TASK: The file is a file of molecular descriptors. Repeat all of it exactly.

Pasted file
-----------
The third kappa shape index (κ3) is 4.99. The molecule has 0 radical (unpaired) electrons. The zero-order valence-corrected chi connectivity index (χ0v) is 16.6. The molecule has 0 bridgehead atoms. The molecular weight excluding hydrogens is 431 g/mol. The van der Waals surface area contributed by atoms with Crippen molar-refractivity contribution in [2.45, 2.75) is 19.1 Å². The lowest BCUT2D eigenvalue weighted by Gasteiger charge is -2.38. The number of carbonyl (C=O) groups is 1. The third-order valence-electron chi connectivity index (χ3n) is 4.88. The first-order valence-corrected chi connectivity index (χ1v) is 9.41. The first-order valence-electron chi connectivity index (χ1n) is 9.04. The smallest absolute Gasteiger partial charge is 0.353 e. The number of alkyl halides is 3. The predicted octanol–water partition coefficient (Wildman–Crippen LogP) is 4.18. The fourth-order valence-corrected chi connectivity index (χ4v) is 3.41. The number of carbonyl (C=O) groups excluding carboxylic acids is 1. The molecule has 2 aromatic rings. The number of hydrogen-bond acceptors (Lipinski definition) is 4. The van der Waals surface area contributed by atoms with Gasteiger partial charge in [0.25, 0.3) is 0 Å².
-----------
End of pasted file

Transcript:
The third kappa shape index (κ3) is 4.99. The molecule has 0 radical (unpaired) electrons. The zero-order valence-corrected chi connectivity index (χ0v) is 16.6. The molecule has 0 bridgehead atoms. The molecular weight excluding hydrogens is 431 g/mol. The van der Waals surface area contributed by atoms with Crippen molar-refractivity contribution in [2.45, 2.75) is 19.1 Å². The lowest BCUT2D eigenvalue weighted by Gasteiger charge is -2.38. The number of carbonyl (C=O) groups is 1. The third-order valence-electron chi connectivity index (χ3n) is 4.88. The first-order valence-corrected chi connectivity index (χ1v) is 9.41. The first-order valence-electron chi connectivity index (χ1n) is 9.04. The smallest absolute Gasteiger partial charge is 0.353 e. The number of alkyl halides is 3. The predicted octanol–water partition coefficient (Wildman–Crippen LogP) is 4.18. The fourth-order valence-corrected chi connectivity index (χ4v) is 3.41. The number of carbonyl (C=O) groups excluding carboxylic acids is 1. The molecule has 2 aromatic rings. The number of hydrogen-bond acceptors (Lipinski definition) is 4. The van der Waals surface area contributed by atoms with Gasteiger partial charge in [0.25, 0.3) is 0 Å².